Each space on a player’s tableau has a number on it: one to six.  This is the cost to place a tile in that space.  So, placing on a six-space means they place one tile on the board and five in the tile tower.  The tiles must all match the colour being placed, however, every round, one of the six colours is “Wild” and this can be used as a substitute.  The Wild colour affects the tile drawing phase too:  Wilds cannot be chosen from the market, however, if there is are Wilds present in the market, one (and only one) must be taken as well.  For example, if there are two blue tiles, a red and a green (which is Wild), the player can take the two blues and the green, or the red and the green, but cannot take the green alone.

Azul: Summer Pavilion
– Image by boardGOATS

There are several bonuses, both in game and end game.  Players who surround certain features on their tableau get to take extra tiles from a second, special market.  This helps grease the wheels and makes the decision space a little more interesting too.  At the end of the game, players get bonus points for completing stars and for covering all the “ones”, all the “twos” etc..  The stars give different numbers of points depending on the colour.  Each tableau has one of each colour available and one central multicolour star in which every tile must be a different colour.  At the end of the game, the player with the most points is the winner.

Azul: Summer Pavilion
– Image by boardGOATS

Although Blue had found time to punch the pieces in advance, she had not been able to read the rules properly so did it on the fly – the rules are not long, nor are they complex.  That said, this version certainly adds strategic depth compared with the original, without the fiddliness of the second version.  Without any experience, there were no clear strategies.  Blue targeted the bonus points for the must lucrative, purple star and the central star as “low hanging fruit”, while Pink went for the in-game bonus tiles and picked up the extras for completing all the “ones” and “twos”, but didn’t quite make the “threes”.  Burgundy played for some of the less valuable stars and Green struggled to get anything to work at all.  It was really close, with only one point between Blue and Burgundy, and Pink just a handful of points behind him.

Azul: Summer Pavilion
– Image by boardGOATS

This was a brand new game, never played by anyone round the table, so inevitably, something got missed in the rules.  In both the base game, Azul, and the follow-up, Stained Glass of Sintra, the first person to take tiles from the central pool in each round takes the first player marker and a penalty for doing so.  The same is true here, but unlike the base game, the size of the penalty depends on the number of tiles taken with the first player token.  Everyone played by the same rules, so nothing was “unfair” and nobody noticed any balance issues, however, in such a close game it is very likely to have made a difference.  We’ll get it right next time!

Azul: Summer Pavilion
– Image by boardGOATS

Learning Outcome:  Essen is Awesome!

Next Meeting – 29th October 2019

Our next meeting will be on Tuesday 29th October, at the Horse and Jockey pub in Stanford-in-the-Vale.  As usual, we will be playing shorter games from 7.30pm as people arrive, until 8pm when we will start something a little longer.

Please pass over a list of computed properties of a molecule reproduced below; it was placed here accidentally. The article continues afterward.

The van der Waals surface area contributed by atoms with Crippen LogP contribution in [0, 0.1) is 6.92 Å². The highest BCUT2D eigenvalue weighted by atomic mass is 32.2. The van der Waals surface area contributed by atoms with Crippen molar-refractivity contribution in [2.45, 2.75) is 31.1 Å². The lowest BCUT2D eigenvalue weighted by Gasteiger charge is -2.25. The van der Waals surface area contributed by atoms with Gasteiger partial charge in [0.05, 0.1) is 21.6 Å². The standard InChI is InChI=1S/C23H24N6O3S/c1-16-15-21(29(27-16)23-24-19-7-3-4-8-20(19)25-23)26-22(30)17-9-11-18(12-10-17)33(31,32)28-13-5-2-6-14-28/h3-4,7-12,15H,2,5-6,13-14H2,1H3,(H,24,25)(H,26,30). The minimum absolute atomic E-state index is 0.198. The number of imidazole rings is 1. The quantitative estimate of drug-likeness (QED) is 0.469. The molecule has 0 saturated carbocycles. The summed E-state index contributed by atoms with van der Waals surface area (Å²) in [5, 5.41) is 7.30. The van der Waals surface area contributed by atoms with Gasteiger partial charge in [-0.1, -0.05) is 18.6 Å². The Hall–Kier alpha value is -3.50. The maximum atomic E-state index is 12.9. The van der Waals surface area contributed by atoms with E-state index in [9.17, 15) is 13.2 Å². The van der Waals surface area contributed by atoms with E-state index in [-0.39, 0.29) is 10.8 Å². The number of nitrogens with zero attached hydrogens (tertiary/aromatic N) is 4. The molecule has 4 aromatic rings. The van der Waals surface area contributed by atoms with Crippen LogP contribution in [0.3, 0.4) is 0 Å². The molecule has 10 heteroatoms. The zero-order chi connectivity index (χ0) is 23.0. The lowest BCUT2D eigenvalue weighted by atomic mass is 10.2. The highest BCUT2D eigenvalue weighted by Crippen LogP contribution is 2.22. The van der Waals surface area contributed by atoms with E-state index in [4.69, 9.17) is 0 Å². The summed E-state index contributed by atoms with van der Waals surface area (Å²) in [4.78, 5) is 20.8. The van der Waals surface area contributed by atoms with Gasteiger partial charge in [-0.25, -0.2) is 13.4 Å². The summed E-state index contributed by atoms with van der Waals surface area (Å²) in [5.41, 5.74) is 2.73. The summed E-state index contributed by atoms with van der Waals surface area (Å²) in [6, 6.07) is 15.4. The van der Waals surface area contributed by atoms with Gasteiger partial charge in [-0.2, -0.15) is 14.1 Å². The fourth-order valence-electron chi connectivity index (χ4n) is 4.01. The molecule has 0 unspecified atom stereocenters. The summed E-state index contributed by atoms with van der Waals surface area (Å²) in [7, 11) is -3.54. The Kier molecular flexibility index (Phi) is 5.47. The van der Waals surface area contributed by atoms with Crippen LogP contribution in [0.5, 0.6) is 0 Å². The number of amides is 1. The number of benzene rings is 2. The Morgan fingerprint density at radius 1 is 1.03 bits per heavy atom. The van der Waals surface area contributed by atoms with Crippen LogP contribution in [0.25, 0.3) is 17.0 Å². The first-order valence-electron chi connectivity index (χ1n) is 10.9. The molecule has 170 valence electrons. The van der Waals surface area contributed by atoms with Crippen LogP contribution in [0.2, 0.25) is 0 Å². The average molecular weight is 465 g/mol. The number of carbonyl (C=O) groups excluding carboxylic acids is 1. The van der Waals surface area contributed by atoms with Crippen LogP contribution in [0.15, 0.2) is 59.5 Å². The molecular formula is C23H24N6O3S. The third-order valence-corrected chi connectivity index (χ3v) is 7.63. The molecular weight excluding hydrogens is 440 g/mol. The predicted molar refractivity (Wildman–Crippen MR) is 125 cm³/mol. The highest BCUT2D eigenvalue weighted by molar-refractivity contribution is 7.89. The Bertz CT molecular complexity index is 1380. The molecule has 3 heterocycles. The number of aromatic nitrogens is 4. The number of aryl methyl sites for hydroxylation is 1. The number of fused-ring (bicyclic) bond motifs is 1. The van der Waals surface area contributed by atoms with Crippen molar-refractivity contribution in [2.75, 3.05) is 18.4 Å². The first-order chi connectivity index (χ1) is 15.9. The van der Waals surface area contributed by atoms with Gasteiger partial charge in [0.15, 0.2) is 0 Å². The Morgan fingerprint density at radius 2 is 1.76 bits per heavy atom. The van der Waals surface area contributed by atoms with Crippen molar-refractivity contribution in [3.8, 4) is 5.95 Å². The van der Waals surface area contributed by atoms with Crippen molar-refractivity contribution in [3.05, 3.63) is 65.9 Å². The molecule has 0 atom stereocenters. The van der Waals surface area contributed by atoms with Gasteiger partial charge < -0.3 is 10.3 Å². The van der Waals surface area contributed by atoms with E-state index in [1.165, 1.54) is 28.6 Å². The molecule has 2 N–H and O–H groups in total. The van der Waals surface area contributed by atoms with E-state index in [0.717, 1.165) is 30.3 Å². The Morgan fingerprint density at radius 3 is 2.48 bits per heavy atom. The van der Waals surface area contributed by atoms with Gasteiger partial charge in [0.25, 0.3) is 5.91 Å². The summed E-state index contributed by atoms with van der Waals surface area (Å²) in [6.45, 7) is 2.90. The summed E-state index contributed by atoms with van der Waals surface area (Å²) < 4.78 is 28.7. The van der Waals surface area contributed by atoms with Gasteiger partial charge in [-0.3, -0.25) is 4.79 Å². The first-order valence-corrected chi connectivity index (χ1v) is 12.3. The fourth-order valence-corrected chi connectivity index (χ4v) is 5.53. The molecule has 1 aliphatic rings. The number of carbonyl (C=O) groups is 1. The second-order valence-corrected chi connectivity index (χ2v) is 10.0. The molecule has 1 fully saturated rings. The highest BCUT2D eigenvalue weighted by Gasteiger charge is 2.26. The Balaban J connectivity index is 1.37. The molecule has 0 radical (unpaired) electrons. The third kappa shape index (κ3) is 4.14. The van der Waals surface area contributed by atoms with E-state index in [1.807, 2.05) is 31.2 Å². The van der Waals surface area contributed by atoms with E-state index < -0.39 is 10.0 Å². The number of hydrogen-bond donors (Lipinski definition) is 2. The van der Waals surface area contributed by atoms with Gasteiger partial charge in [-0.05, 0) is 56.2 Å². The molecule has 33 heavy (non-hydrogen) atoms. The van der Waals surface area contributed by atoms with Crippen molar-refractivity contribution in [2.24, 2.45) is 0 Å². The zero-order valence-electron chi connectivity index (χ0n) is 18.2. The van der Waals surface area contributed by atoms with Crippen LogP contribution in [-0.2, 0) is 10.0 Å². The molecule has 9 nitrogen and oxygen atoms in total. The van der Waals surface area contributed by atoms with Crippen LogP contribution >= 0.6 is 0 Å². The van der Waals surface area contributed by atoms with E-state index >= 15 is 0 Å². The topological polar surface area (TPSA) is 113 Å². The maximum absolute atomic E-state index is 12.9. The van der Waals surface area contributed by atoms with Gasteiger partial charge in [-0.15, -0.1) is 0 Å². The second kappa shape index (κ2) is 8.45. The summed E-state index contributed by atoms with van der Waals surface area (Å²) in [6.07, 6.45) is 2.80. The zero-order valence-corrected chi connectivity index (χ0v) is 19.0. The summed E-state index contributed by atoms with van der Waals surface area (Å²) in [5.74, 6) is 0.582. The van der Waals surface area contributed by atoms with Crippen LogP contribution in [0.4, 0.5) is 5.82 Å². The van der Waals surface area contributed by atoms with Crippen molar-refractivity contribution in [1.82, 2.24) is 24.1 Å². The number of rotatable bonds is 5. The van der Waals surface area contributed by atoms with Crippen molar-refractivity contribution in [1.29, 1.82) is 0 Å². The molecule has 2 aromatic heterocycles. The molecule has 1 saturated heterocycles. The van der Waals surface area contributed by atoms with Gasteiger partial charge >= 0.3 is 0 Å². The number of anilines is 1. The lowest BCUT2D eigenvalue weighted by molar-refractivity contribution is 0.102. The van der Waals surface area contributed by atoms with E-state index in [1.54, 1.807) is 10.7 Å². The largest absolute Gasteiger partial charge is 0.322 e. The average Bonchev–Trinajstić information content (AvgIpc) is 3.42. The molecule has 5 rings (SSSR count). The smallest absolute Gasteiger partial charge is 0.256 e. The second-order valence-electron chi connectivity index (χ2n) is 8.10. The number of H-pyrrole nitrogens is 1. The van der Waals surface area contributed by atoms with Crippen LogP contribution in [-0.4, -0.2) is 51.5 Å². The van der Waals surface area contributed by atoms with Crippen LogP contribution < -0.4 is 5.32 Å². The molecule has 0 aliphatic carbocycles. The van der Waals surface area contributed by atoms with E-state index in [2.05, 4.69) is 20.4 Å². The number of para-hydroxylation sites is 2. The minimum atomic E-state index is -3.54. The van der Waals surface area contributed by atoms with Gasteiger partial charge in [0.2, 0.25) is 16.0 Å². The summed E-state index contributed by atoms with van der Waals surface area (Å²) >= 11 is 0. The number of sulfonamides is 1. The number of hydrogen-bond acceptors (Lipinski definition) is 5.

This week, the “Feature Game” will be the new European Birds, Wingspan expansion, fresh from the International Spieltage in Essen.  As well as the European bird cards the expansion also includes some new purple eggs.  We’ve chosen this game expansion because it is very new flying off the Essen shelves very quickly, needs minimal teaching, and plays in a reasonable amount of time giving everyone plenty of opportunity to look at their new arrivals and perhaps play some of the other hot new games.

Wingspan: European Expansion
– Image by boardGOATS

And speaking of eggs…

Jeff walked into a bar with a fried egg on his head.

The landlord was puzzled and asked, “Why have you got a fried egg on your head?”

“Well,” replied Jeff, “You see, boiled eggs fall off…”

Essen 2019 – Update

Sunday was the last day of this year’s Internationale Spieltage, the largest games fair in Europe (and arguably the world), known to gamers worldwide simply as “Essen”.  Although there was a lot of buzz about some of the hot games like Maracaibo and Cooper Island, it is the smaller, less well-known games that really make the fair what it is.  For example, Firefly Dance, is a fun little memory game with gorgeous little light-up fireflies activated with a wooden magic wand.

Firefly Dance
– Image by boardGOATS

Some games sold out within minutes: the last copy of Tapestry went in less than half an hour, and other early sell-outs included Alubari: A Nice Cup of Tea, A Fistful of Meeples and Point Salad.  There were lots of good deals to be had, including Passing Through Petra, one of the hot games from last year which was reduced from €60 to just €15.  Part of this might have been to attract attention to the Renegade Games stand because according to staff their entire supply of this year’s releases were “stuck in customs”.  This included their copies of Paladins of the West Kingdom (the sequel to last year’s smash hit, Architects of the West Kingdom).

Ticket to Ride Map Collection: Volume 7 – Japan & Italy
– Image by boardGOATS

There were also a number of other unusual games available, for example, Wsiąść do Pociągu: Polska, the new Poland map for Ticket to Ride, as well as the more widely available new Japan/Italy Map Collection.  There were other expansions as well, including the European Birds expansion to Wingspan, Sagrada: The Great Facades – Passion and Terraforming Mars: Turmoil.  In addition to expansions, there were several stand-alone re-implementations of old favourites, including the new 6 Nimmt! Brettspiel (boardgame), Glen More II: Chronicles and Azul: Summer Pavilion.

Azul: Summer Pavilion
– Image by boardGOATS

Games fairs are also about demonstrations of games that have not yet been released.  There were many of these, but one of the highlights was perhaps Namiji which is the sequel to Tokaido and will be the subject of a crowd-funding campaign in a month’s time.  So there is much to look forward to  from the Essen haul, old games as well as new, which will make the coming months very exciting indeed.

Namiji
– Image by boardGOATS